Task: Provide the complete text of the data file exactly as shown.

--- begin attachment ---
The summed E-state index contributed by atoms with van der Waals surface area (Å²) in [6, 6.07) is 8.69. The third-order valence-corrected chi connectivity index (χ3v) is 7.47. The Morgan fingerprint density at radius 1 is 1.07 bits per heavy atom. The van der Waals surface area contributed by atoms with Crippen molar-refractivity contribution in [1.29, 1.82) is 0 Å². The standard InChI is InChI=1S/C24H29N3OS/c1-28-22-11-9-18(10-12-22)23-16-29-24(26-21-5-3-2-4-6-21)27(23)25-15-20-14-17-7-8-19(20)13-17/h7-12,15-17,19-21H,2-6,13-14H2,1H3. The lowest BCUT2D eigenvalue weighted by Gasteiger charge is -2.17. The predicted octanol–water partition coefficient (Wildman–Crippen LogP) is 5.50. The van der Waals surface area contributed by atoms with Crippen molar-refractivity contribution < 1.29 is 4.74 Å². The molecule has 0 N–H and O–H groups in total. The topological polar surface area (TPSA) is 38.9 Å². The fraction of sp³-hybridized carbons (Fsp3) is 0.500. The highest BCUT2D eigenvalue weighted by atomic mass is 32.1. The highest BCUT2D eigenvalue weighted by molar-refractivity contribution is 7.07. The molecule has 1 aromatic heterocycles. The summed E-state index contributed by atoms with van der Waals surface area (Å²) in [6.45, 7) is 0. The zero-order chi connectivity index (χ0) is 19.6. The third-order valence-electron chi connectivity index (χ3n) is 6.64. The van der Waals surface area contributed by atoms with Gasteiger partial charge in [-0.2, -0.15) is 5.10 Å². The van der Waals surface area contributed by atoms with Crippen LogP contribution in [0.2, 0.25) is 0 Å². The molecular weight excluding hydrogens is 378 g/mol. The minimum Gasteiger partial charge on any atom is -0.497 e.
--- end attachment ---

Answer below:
The summed E-state index contributed by atoms with van der Waals surface area (Å²) in [6, 6.07) is 8.69. The third-order valence-corrected chi connectivity index (χ3v) is 7.47. The Morgan fingerprint density at radius 1 is 1.07 bits per heavy atom. The van der Waals surface area contributed by atoms with Crippen molar-refractivity contribution in [1.29, 1.82) is 0 Å². The standard InChI is InChI=1S/C24H29N3OS/c1-28-22-11-9-18(10-12-22)23-16-29-24(26-21-5-3-2-4-6-21)27(23)25-15-20-14-17-7-8-19(20)13-17/h7-12,15-17,19-21H,2-6,13-14H2,1H3. The lowest BCUT2D eigenvalue weighted by Gasteiger charge is -2.17. The predicted octanol–water partition coefficient (Wildman–Crippen LogP) is 5.50. The van der Waals surface area contributed by atoms with Crippen molar-refractivity contribution < 1.29 is 4.74 Å². The molecule has 0 N–H and O–H groups in total. The topological polar surface area (TPSA) is 38.9 Å². The fraction of sp³-hybridized carbons (Fsp3) is 0.500. The highest BCUT2D eigenvalue weighted by atomic mass is 32.1. The highest BCUT2D eigenvalue weighted by molar-refractivity contribution is 7.07. The molecule has 1 aromatic heterocycles. The summed E-state index contributed by atoms with van der Waals surface area (Å²) in [6.45, 7) is 0. The zero-order chi connectivity index (χ0) is 19.6. The third-order valence-electron chi connectivity index (χ3n) is 6.64. The van der Waals surface area contributed by atoms with Gasteiger partial charge in [-0.2, -0.15) is 5.10 Å². The van der Waals surface area contributed by atoms with Crippen LogP contribution in [0.2, 0.25) is 0 Å². The molecular weight excluding hydrogens is 378 g/mol. The minimum Gasteiger partial charge on any atom is -0.497 e.